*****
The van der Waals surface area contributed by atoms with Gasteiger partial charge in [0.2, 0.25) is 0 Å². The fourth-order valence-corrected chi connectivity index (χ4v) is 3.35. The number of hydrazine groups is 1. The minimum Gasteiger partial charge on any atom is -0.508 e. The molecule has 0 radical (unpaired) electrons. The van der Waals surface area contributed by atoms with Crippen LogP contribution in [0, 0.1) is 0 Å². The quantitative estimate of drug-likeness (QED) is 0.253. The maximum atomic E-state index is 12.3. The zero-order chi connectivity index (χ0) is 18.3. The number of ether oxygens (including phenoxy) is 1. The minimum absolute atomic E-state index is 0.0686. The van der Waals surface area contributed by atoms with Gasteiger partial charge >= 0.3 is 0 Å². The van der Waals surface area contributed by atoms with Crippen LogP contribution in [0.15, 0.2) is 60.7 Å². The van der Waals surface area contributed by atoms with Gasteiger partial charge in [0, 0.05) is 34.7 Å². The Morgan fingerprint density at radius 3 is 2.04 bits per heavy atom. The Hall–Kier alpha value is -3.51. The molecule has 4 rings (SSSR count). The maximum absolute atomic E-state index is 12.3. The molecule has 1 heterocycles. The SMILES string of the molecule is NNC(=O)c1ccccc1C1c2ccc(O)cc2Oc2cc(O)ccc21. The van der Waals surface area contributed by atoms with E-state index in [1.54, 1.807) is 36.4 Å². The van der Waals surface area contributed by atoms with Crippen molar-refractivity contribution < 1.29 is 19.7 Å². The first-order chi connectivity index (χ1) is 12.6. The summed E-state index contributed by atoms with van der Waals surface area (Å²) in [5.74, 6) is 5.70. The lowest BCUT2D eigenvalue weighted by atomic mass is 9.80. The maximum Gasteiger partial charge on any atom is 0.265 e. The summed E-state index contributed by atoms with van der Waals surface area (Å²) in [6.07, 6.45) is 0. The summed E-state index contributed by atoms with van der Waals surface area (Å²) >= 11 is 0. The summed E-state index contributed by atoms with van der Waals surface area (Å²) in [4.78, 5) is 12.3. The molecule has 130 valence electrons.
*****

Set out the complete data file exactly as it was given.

The van der Waals surface area contributed by atoms with Gasteiger partial charge in [0.2, 0.25) is 0 Å². The fourth-order valence-corrected chi connectivity index (χ4v) is 3.35. The number of hydrazine groups is 1. The minimum Gasteiger partial charge on any atom is -0.508 e. The molecule has 0 radical (unpaired) electrons. The van der Waals surface area contributed by atoms with Crippen LogP contribution in [0, 0.1) is 0 Å². The quantitative estimate of drug-likeness (QED) is 0.253. The maximum atomic E-state index is 12.3. The zero-order chi connectivity index (χ0) is 18.3. The number of ether oxygens (including phenoxy) is 1. The minimum absolute atomic E-state index is 0.0686. The van der Waals surface area contributed by atoms with Gasteiger partial charge >= 0.3 is 0 Å². The van der Waals surface area contributed by atoms with Crippen LogP contribution in [0.15, 0.2) is 60.7 Å². The van der Waals surface area contributed by atoms with Gasteiger partial charge in [0, 0.05) is 34.7 Å². The Morgan fingerprint density at radius 3 is 2.04 bits per heavy atom. The Hall–Kier alpha value is -3.51. The molecule has 4 rings (SSSR count). The maximum absolute atomic E-state index is 12.3. The molecule has 1 heterocycles. The SMILES string of the molecule is NNC(=O)c1ccccc1C1c2ccc(O)cc2Oc2cc(O)ccc21. The van der Waals surface area contributed by atoms with E-state index in [1.54, 1.807) is 36.4 Å². The van der Waals surface area contributed by atoms with Crippen molar-refractivity contribution < 1.29 is 19.7 Å². The first-order chi connectivity index (χ1) is 12.6. The summed E-state index contributed by atoms with van der Waals surface area (Å²) in [5.74, 6) is 5.70. The lowest BCUT2D eigenvalue weighted by atomic mass is 9.80. The maximum Gasteiger partial charge on any atom is 0.265 e. The summed E-state index contributed by atoms with van der Waals surface area (Å²) in [6.07, 6.45) is 0. The summed E-state index contributed by atoms with van der Waals surface area (Å²) >= 11 is 0. The summed E-state index contributed by atoms with van der Waals surface area (Å²) in [4.78, 5) is 12.3. The molecule has 130 valence electrons.